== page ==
In 2015, ‘Streets ti takeover’, a line from Reminisce’s hit single ‘Local Rappers’ predicted yet another prophetic shift that has since come to manifestation. We have seen acts like Olamide, who was also featured on the track cast a stranglehold on the mainland throne.
That Olamide’s influence is huge has never been in doubt, it is the extent to which it weighs that many have failed to realize.
At the Small Doctor concert, the only artist whose songs got more spins from the different DJs on the night was Olamide and for every single time he got played, there was an intensely loud reaction from the crowd. He long ago declared himself the ‘Voice of the streets’ and has held it on lock ever since.
From his debut album, ‘Rapsodi’ where his sound was raw, his energy, tangible and all he cared about was putting out gully records in his comfortable language, Olamide spotted a vacant throne and began positioning himself as a figurehead of everything the streets represented.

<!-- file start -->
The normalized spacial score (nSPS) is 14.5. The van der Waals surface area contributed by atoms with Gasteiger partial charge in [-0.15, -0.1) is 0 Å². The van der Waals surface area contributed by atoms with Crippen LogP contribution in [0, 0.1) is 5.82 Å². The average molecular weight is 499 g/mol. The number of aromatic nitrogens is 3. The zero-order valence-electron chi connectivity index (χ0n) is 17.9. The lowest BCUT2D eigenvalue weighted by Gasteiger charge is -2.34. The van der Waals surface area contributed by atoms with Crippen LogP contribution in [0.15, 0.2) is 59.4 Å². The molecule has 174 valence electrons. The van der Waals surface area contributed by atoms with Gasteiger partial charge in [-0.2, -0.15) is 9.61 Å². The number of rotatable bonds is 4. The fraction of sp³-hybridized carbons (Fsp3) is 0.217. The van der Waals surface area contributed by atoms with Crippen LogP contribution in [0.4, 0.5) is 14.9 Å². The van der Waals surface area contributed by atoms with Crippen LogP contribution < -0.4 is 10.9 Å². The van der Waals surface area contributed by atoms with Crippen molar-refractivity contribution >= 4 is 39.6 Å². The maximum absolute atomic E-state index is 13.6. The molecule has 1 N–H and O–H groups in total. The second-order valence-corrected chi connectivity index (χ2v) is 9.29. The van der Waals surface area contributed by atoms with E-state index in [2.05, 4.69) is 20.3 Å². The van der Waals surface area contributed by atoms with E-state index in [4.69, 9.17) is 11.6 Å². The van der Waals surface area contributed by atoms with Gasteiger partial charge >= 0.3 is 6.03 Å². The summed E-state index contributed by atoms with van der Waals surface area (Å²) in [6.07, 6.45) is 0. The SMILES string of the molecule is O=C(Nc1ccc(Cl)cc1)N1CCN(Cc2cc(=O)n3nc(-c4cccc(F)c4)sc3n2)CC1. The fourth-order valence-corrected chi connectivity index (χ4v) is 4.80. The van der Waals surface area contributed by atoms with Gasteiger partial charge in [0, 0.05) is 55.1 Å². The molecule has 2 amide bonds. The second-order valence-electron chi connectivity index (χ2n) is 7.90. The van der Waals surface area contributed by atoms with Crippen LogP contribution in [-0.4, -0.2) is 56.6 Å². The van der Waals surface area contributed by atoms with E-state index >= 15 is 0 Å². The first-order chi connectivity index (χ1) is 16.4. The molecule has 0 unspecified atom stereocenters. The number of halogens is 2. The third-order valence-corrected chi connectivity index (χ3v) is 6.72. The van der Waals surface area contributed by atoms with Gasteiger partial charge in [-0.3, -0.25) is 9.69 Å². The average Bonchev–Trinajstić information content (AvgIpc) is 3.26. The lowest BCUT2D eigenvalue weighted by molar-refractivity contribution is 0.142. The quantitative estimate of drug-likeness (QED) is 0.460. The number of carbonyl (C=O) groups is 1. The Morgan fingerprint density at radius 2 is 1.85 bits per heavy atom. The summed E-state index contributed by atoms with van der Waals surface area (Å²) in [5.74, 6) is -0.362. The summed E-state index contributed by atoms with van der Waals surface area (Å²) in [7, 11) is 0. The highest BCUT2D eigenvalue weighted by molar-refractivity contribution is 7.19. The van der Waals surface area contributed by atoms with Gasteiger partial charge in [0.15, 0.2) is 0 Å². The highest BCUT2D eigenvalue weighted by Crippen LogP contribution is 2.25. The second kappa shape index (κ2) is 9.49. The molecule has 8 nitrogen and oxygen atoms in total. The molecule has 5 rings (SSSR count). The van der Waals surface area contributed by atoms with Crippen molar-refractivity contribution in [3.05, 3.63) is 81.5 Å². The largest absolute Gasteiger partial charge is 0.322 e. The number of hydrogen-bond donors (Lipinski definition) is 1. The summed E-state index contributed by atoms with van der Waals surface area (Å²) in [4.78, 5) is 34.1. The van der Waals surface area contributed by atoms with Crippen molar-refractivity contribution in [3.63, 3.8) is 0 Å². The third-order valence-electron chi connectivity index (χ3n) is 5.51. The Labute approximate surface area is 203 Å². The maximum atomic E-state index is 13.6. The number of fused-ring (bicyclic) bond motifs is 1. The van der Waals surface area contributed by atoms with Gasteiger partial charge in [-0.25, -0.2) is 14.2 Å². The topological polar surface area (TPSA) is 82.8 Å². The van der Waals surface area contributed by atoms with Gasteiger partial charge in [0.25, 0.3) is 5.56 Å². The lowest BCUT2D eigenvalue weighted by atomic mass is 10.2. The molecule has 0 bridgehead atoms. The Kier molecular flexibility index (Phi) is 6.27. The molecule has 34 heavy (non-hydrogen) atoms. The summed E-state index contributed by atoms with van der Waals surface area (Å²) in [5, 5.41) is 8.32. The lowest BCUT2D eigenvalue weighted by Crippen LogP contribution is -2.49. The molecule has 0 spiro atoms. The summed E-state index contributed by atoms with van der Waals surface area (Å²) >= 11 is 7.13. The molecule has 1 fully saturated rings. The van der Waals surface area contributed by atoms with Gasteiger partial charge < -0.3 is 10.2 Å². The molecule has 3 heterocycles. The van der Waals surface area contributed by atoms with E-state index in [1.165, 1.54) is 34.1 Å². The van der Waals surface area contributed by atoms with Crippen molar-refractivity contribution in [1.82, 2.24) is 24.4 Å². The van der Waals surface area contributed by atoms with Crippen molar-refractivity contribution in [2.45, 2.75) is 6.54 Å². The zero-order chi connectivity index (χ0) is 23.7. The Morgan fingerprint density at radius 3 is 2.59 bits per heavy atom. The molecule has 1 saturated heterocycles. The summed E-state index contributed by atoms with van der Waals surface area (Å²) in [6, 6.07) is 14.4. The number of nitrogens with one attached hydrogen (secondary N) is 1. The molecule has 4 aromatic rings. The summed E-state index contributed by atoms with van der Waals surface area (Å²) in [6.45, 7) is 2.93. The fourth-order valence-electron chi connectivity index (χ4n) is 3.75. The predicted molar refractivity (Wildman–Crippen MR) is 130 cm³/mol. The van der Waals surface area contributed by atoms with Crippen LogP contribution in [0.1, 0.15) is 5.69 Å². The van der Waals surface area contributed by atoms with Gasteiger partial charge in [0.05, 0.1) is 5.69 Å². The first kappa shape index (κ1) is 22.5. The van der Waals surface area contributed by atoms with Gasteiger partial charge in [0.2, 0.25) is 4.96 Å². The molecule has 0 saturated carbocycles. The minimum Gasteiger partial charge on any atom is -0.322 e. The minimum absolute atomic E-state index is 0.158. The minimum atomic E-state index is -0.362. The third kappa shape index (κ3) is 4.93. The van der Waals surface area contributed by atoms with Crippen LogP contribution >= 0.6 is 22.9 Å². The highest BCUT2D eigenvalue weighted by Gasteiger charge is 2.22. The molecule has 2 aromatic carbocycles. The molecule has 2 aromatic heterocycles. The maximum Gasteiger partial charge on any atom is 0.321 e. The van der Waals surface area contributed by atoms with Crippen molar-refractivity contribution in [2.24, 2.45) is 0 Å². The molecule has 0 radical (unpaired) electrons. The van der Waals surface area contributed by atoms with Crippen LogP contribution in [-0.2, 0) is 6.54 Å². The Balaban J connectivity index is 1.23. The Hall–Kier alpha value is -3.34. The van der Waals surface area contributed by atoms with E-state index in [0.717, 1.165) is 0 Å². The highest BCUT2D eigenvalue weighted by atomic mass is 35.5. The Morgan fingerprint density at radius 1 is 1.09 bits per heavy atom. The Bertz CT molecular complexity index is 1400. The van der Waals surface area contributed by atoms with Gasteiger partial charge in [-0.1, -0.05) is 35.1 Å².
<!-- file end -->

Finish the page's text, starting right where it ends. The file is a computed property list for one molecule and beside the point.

He has since grown to pursue a more commercial direction of not just having a crown on his head but helping to pass on the privilege to artists the likes of Lil Kesh and Picazo Rhap and becoming the first artist to hold his concert at the Teslim Balogun stadium in Surulere.
Badoo has a pull that has seen him notch up major wins, dropping hit songs after another and times when many have called for him to take a break or threatened by the rise of a new act, the mainland has always sided with Olamide, even in the face of controversies and that is what has kept him going.
Stripped to nothing but consistency, influence, fanbase and success [Artistically and commercially], it is hard to see any name that holds a strong legitimacy to the throne as Olamide.